If Christ is king, then it is to Christ that we owe our allegiance. This is the most challenging of the three. Our lives are thoroughly re-ordered. Christ takes center stage. All that we do, all that we have, all that we are, are seen through the lens of faith in Christ. How we speak, how we interact, how we spend, how we live, all of this is held up to the light of the world. There is not one of us here who can claim complete righteousness. None of us are perfect. And so, there is a constant, life-long conversion process that confronts us to recognize what the magi somehow knew: that Christ is king.
If Christ is God, then we know in him the character of God’s very self. This is the most profound of the three. In Christ, there is revelation, where the heavenly is opened to the earthly, the eternal to the ephemeral, the infinite to the finite. And in that glimpse, in the birth, life, ministry, death, and resurrection of Christ, we see that God is merciful, forgiving, healing, loving, humble, willing to die, and eager to live. Once again, we are challenged as we are reminded to honor the image of God imprinted in every person at the moment of creation. And we are called to live out that character of the divine in our daily lives, to recognize what the magi somehow knew: that Christ is God.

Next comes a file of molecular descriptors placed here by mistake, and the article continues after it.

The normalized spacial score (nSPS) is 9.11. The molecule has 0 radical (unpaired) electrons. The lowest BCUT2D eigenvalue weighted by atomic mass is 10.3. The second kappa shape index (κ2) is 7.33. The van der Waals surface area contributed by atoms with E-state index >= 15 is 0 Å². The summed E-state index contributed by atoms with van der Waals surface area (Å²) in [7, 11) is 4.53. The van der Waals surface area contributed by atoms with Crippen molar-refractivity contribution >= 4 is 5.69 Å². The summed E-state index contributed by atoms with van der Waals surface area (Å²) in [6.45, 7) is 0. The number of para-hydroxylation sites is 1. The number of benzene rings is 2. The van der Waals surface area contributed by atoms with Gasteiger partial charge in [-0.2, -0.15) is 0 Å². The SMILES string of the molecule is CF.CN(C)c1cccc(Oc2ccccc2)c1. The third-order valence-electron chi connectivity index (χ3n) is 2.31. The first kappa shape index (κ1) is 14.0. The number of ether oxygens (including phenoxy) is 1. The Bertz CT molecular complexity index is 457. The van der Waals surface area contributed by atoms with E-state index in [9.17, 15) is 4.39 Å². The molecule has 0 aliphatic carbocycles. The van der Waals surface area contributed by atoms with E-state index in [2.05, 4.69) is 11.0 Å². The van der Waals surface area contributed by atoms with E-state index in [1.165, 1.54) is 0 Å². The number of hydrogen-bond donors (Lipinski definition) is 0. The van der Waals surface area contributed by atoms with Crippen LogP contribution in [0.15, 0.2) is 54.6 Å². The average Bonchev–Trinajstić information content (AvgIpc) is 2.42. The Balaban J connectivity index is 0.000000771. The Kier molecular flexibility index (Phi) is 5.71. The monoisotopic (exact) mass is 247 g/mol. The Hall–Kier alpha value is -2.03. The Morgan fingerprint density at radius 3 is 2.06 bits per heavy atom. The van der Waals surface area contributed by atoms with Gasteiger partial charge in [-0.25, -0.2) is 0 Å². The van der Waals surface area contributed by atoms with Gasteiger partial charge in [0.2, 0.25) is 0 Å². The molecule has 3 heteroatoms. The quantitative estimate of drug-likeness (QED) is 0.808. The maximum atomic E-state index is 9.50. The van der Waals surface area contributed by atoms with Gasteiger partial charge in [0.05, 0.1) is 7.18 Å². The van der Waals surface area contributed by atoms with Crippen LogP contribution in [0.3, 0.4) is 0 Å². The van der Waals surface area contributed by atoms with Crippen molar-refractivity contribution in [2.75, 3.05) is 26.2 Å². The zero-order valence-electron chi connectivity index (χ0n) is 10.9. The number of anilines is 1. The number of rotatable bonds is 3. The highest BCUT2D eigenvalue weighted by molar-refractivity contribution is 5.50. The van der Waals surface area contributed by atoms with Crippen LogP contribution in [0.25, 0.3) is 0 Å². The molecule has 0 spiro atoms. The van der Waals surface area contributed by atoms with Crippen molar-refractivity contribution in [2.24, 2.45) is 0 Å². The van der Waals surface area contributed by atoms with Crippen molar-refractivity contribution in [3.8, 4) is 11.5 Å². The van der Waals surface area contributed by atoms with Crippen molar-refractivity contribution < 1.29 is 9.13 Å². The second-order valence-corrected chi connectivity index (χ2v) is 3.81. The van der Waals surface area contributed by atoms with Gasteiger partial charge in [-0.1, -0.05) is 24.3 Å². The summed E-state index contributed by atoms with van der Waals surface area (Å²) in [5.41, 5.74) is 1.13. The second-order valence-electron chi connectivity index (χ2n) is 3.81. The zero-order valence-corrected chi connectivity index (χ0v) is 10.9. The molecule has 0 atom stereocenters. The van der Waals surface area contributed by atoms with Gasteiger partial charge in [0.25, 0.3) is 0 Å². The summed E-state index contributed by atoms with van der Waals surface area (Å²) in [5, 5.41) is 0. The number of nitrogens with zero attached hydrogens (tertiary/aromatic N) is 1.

And if Christ is savior, then we know that there is salvation. This is the most hopeful of the three. We all fall short on the first two: it impossible for us to live up to them perfectly. And when we fail, not if we do, but when, then there is forgiveness; there is grace; there is still salvation. The truth of the cross is that God loves us unconditionally. The truth of the cross is that Christ was willing to submit to humiliation and death. And the truth of the cross is that God turned its defeat into victory and life. If we know this, if we are willing to live in its hope, then we will be free to fail and fall, knowing that we will be held and healed, recognizing what the magi somehow knew: that Christ is savior.
And if all of this is true, then we bring these three together in homage, in worship. We bow down with the magi, proclaiming Christ king, God, and savior. We come to this place again and again and again to be healed, to be strengthened, and to be forever changed. And like the magi, the path we took to get here is not the one by which we will leave.